Mary Ann at FrugalFamilies.com has an article with more great tips for saving money on pre-treaters here.

Wash Your Ball Caps

You know those gimmicky ball-cap washers you see on tv? I don’t even know what they’re called, but they’re plastic frames you put your ball caps in so they’ll hold their shape when you wash them.

This is, yet again, another thing you don’t have to spend money on.

Again, Mary Ann at FrugalFamilies.com has a great tip for this. She recommends washing your ball caps in the top rack of your dishwasher. They’ll hold their shape and still get clean.

Use Cold Water

This tip might go without saying, but just in case I’m putting it in anyway.

Your washing machine uses the most energy to heat up the water for the wash. You can save money, and save energy, by using cold water for the whole cycle. I’ve been doing this for years and I promise, your clothes will still get just as clean.

Ditch The Store-Bought Fabric Softner

Naomi at StressLessCountry.com had a great idea for fabric softner: use vinegar instead. You can add 1/2 cup of vinegar just like you would softner. It’s cheaper, and better for the environment.

Wash Less Laundry

Now, everyone is going to have some contention with this tip. My belief is that if you wear a pair of jeans one time, they’re not really dirty. In fact, it’s downright embarrassing how long I’ll make my jeans go before tossing them in the wash, and I’m keeping that dirty secret to myself.

The point here is that most people are hyper-obsessed about keeping clean. If they wear a t-shirt for two hours, into the wash it goes.

You can save money, time, and effort simply by relaxing a bit and wearing your clothes a bit more than normal. Obviously things like socks and underwear need to go in. But what about long-sleeved shirts worn over a t-shirt or tank top? Those aren’t really dirty after one wear. Same thing for sweatshirts and hoodies.

Do All Your Laundry On One Day

How does this save you money?

Well, if you do all your laundry on one day you can take advantage of the heat that’s already in the dryer when you transfer loads. Instead of starting with a cold dryer, you’re putting wet clothes into one that’s already warm.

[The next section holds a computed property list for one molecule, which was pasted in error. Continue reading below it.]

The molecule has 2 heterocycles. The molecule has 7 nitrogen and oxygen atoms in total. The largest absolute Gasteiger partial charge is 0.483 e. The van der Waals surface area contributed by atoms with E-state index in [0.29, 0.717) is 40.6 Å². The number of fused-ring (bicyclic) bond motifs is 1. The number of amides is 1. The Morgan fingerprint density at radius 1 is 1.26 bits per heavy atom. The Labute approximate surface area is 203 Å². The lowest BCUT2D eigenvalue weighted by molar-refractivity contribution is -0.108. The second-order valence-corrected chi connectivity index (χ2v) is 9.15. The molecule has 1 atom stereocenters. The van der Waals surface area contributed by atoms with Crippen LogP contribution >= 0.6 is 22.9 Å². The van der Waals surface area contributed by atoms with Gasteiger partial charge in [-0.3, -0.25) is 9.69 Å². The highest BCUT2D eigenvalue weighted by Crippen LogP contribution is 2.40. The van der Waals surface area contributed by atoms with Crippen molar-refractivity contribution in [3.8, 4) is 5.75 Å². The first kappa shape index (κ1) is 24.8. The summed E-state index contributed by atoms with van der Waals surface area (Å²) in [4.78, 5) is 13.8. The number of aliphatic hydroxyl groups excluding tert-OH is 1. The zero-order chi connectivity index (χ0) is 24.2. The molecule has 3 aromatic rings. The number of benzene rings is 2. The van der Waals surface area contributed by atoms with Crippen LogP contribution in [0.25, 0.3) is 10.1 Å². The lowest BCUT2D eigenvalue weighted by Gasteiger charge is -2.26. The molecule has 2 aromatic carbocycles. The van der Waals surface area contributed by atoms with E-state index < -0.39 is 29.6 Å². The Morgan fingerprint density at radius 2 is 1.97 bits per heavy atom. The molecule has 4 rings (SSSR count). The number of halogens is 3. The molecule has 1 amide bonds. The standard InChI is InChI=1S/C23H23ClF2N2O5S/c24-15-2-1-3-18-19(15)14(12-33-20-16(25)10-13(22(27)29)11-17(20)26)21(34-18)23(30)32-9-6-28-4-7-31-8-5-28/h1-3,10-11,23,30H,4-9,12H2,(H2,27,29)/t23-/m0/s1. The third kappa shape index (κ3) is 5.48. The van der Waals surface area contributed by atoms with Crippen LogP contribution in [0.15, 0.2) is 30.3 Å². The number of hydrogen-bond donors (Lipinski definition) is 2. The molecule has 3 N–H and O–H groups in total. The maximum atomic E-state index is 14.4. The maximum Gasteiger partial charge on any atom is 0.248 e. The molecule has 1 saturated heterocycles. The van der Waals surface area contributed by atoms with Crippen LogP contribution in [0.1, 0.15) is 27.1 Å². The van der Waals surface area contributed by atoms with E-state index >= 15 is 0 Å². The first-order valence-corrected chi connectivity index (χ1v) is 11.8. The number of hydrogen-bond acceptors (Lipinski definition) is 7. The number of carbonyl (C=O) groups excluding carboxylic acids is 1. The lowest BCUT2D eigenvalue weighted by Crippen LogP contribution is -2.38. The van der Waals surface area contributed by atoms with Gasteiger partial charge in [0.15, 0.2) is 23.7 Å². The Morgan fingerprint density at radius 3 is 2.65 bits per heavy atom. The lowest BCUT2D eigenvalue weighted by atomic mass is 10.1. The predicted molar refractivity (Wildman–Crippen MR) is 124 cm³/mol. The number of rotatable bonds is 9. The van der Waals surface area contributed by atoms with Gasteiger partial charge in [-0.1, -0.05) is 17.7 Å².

This helps save energy.

Last Word…

I’d love to hear if any of you have some time-saving, cost-cutting tricks for the laundry room. Send them in and I’ll keep adding to this post for everyone to read!

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{ 6 comments }

Sarah November 20, 2008 at 2:07 pm

This post has been used as the basis for http://www.wikihow.com/Save-Money-on-Laundry

Matt @ SF November 25, 2008 at 8:49 am

You could also call your electric company to identify peak hours for energy consumption. Washers and dryers are among the top consumers of energy in a household, and if you can avoid using them during peak hours, you should (in theory) save a few bucks.

Li Kaydo April 3, 2009 at 11:30 am

Your introduction neglects to mention how buying in bulk saves money and the planet — less packaging produced/consumed over the long term — fewer truckloads of transport — less fuel consumed — reduced emissions — and more. Think again about gigantic tubs. It’s about the environment silly 🙂

Corey November 11, 2009 at 1:57 am

You can save about $100 a year and use much less energy by using a spin dryer such as at http://www.laundry-alternative.com
They are about 100 times as energy efficient as a conventional tumble dryer and gentler on your clothes, which will last longer and look better as a result.

Andrea April 11, 2010 at 4:55 pm

Between my boyfriend and I, we have 1 load of laundry per week and go to the laundromat. We spend $1.75 to wash a load, bring it home and hang it to dry. I make my own soap and use vinegar with essential oil as fabric softener. I have never calculated the savings, but it sounds like we must be one of the lowest around. I don’t believe there is such a thing as too much laundry~TOO MANY CLOTHES is more like it. We each have 1 towel and use it all week~it is, afterall, JUST WATER!!!. Many people are obsessed with using a clean towel daily. We wear our clothes more then once; underwear is the only thing we change daily. I’m not sure, but I doubt anyone can beat our deal. Our electric bill runs about $19.00 a month because we do not have a washer or dryer. Oh, did I also mention we WALK to the laundromat where we have actually seen people just DUMP their detergent and fabric softener in, and we saw one gal use an entire bottle of fabric softener between 3 loads..she kept dumping it in throughout the cycle and we have NO idea why.

Amanda January 27, 2012 at 2:09 pm

Great tips! My friend and I have a laundry service and we use quite a few of these. An additional way to cut down drying costs is tossing some tennis balls into the dryer. They cut drying time down by about 25% while fluffing bulky items at the same time.
Philadelphia Laundry Care